By far the most difficult stretch of PCT in Washington, Section K puts hikers through a grueling 127-mile trek over harsh terrain and treacherous conditions. Yet those intrepid enough to attempt it are rewarded with a true wilderness experience in and among some of the country's most pristine and beautiful surroundings.
There's no two ways about it: Section K is tough. In fact, only California's infamous John Muir Trail section is considered more challenging on this iconic trail. But for those with the skills and desire, the hike from Stevens Pass to Rainy Pass is also one of the PCT's most rewarding. Wild, rugged and stunning, this section passes through two wilderness areas and a National Park, allowing hikers to experience the natural beauty of the Pacific Northwest untarnished by civilization.
Stevens Pass offers day-hikers and backpackers a good starting point, and thru-hikers can stop here (or head to a nearby town) for supplies. From here, you're on your own as the PCT heads deep into the North Cascades. Expect a lot a climbing, and a lot of descending: there's 26,351 feet of gain, as well as 25,552 feet of elevation loss along this section. The truly breathtaking section is where the trail winds northward up and down the mountains, valleys and canyons of the Glacier Peak Wilderness. Be sure to take plenty of breaks, both to catch your breath and to take in the glorious surroundings, which include views of dozens of peaks, glaciers, mountain lakes and alpine meadows.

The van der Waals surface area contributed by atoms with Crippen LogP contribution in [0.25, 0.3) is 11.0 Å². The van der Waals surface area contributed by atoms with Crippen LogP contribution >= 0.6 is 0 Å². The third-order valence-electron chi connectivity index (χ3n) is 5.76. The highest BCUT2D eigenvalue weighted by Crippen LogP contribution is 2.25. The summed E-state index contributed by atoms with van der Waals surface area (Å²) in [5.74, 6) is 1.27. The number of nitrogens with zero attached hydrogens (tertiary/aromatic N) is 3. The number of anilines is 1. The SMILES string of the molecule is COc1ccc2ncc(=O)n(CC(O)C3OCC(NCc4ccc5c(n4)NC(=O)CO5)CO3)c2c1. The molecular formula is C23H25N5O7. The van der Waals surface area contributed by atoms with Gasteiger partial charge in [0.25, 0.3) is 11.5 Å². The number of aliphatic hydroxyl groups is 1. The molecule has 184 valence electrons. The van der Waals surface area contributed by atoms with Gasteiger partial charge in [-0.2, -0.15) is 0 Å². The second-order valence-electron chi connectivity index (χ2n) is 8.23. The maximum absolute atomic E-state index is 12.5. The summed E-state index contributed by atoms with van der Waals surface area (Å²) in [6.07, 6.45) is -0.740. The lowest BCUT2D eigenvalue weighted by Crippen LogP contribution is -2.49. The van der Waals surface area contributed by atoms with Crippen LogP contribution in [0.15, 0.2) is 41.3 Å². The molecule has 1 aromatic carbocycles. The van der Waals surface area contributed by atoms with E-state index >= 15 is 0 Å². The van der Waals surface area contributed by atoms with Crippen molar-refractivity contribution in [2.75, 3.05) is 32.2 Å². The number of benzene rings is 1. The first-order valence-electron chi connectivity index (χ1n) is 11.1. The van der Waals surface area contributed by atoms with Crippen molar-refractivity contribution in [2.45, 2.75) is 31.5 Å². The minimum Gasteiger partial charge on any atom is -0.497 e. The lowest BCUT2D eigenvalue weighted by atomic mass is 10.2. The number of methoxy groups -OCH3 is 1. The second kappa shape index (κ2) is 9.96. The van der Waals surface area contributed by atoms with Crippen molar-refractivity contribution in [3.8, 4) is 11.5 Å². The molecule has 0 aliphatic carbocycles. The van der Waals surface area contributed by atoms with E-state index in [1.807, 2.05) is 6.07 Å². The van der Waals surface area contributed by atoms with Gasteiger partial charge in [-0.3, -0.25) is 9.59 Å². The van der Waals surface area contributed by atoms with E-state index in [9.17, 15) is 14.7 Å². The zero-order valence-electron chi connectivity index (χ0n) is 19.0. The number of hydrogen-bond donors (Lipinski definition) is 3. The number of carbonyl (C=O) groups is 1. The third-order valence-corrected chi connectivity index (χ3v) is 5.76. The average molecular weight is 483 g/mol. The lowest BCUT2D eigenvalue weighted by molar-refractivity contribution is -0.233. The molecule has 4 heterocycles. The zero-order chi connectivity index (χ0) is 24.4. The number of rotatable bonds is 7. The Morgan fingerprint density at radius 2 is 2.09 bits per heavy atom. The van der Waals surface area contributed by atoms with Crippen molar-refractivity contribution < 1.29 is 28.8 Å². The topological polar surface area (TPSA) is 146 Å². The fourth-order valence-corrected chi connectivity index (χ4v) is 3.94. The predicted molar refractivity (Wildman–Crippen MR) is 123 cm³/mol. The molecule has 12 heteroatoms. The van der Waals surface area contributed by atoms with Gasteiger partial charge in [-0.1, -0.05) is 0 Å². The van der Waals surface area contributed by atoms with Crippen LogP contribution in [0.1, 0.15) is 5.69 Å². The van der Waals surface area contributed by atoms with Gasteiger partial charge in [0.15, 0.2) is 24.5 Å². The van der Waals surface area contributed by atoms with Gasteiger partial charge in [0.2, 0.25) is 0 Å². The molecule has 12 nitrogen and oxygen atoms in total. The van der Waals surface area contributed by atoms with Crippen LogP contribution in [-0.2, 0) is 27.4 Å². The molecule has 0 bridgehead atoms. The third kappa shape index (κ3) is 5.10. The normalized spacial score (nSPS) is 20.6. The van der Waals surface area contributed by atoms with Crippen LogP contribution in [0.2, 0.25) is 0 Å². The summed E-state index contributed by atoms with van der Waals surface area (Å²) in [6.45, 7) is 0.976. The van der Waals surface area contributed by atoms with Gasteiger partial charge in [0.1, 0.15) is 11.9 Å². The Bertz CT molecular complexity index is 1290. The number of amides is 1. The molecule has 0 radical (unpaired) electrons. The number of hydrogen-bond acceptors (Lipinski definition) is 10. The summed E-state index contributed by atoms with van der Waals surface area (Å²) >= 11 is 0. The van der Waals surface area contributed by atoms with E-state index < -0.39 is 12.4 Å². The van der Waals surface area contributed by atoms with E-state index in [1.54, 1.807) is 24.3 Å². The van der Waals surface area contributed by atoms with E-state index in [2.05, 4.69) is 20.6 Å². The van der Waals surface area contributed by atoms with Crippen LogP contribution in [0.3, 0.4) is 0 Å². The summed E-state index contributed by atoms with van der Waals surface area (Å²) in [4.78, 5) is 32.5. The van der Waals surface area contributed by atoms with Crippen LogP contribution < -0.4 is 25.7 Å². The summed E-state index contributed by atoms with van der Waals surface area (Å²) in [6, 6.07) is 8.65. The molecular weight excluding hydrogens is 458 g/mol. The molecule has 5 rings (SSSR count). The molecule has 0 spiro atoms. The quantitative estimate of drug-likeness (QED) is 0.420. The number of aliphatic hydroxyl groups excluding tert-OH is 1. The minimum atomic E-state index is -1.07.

Summer and early fall are the best times to hike this section, as thick snow-pack, treacherous river crossings and high avalanche danger often make it impassable through mid-summer. No matter when you hike it, be sure to check current conditions before heading out so you're abreast of any bridge outings or hazardous conditions.
Be aware that old maps might show a river crossing of the Suiattle River near Miners Creek. That bridge washed out many years ago. The trail has been re-routed to cross the Suiattle River on a lovely bridge a few miles downstream.
Water is plentiful on this section, but thru-hikers and backpackers should be sure to pack everything they need for the journey, as the only available supply stop after Stevens Pass is via a National Park Service shuttle in Stehekin, around the 100-mile mark. Bears are common here, so either hang your food or bring bearproof canisters for storing food overnight.